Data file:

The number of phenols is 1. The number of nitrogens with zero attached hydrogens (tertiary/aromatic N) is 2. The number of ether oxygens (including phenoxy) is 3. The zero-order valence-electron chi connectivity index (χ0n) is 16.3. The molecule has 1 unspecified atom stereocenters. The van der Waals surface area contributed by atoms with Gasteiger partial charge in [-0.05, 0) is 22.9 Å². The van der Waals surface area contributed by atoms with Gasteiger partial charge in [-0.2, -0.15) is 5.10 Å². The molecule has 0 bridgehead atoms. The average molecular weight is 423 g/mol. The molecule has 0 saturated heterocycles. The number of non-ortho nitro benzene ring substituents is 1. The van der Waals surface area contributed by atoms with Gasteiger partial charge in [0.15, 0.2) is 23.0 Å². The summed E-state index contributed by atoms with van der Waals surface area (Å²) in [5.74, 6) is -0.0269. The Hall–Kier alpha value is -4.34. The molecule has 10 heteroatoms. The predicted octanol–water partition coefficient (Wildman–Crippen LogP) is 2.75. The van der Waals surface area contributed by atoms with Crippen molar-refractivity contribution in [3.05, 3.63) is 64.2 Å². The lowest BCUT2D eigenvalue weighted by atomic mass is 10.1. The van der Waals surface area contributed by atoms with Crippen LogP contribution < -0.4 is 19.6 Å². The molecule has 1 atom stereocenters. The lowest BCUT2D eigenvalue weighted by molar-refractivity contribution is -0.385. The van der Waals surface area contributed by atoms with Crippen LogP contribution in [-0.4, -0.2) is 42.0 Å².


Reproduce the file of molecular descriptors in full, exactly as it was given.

The number of phenols is 1. The number of nitrogens with zero attached hydrogens (tertiary/aromatic N) is 2. The number of ether oxygens (including phenoxy) is 3. The zero-order valence-electron chi connectivity index (χ0n) is 16.3. The molecule has 1 unspecified atom stereocenters. The van der Waals surface area contributed by atoms with Gasteiger partial charge in [-0.05, 0) is 22.9 Å². The van der Waals surface area contributed by atoms with Gasteiger partial charge in [-0.2, -0.15) is 5.10 Å². The molecule has 0 bridgehead atoms. The average molecular weight is 423 g/mol. The molecule has 0 saturated heterocycles. The number of non-ortho nitro benzene ring substituents is 1. The van der Waals surface area contributed by atoms with Gasteiger partial charge in [0.15, 0.2) is 23.0 Å². The summed E-state index contributed by atoms with van der Waals surface area (Å²) in [5.74, 6) is -0.0269. The Hall–Kier alpha value is -4.34. The molecule has 10 heteroatoms. The predicted octanol–water partition coefficient (Wildman–Crippen LogP) is 2.75. The van der Waals surface area contributed by atoms with Crippen molar-refractivity contribution in [3.05, 3.63) is 64.2 Å². The lowest BCUT2D eigenvalue weighted by atomic mass is 10.1. The van der Waals surface area contributed by atoms with Crippen LogP contribution < -0.4 is 19.6 Å². The molecule has 1 atom stereocenters. The lowest BCUT2D eigenvalue weighted by molar-refractivity contribution is -0.385. The van der Waals surface area contributed by atoms with Crippen LogP contribution in [-0.4, -0.2) is 42.0 Å².